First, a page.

The name Henderson was given to the town in 1868 for a Mr. Henderson who was a stockholder or director of the Delaware and Chesapeake Railroad.
The first two houses in our village were built in 1866 for Joseph Wilson, who for many years resided in Barclay. The store now occupied by Edgar McKnett and the house just east of this store are those two houses.
The earliest records known to us of a school for this community show that a school known as "Cool Spring" stood on a site a few yards northeast of Harry Melvin's house. The name "Cool Spring" came from a spring which was just across the road.
The earliest trustees on record for "Cool Spring" were William Wilson, William Hynson and Robert Culbreth. Some of the "Cool Spring" teachers were Mr. Tarr, Benny Barnes, Bee Hynson, Bob Booker and Angie Downes Clark.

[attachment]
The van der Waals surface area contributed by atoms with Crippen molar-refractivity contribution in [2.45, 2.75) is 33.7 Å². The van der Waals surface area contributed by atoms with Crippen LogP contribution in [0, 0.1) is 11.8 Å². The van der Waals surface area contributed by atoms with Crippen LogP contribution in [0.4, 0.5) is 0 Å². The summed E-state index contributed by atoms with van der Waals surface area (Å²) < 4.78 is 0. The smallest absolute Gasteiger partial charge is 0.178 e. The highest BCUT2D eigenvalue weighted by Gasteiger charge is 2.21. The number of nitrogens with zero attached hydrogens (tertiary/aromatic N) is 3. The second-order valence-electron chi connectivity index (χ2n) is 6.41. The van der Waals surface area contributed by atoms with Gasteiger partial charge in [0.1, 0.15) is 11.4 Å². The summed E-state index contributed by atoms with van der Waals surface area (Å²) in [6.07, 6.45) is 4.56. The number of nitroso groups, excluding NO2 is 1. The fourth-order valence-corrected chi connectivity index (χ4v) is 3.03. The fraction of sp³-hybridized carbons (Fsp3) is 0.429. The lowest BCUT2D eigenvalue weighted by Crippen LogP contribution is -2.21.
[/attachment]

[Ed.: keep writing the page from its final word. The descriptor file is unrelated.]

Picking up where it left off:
About 1873 an attempt was made to move Cool Spring schoolhouse to the site where the present schoolhouse building stands, but the old schoolhouse fell down on the way. School was then kept for a time in the house now occupied by Mrs. Blanche Pippin, or in a building near it called "Gough's Shop." In 1874 a one-room building was erected by Charlie Gibson and Thomas Jones of Henderson, on the spot just north of the intermediate room of the present building. The first teacher in that building was William Straughn. In 1891 another school room was added. The contractor was Edward Insley of Greensboro. In 1911 the original school room was sold to Carroll Johnson and moved. It is now used for a dwelling house. Two new schoolrooms were added to the one that was built in 1891. The builder was William Reed of Henderson. The first teachers to occupy the building after it was remodeled were Foster Davis, Louis Higgins and Olivia Coffin.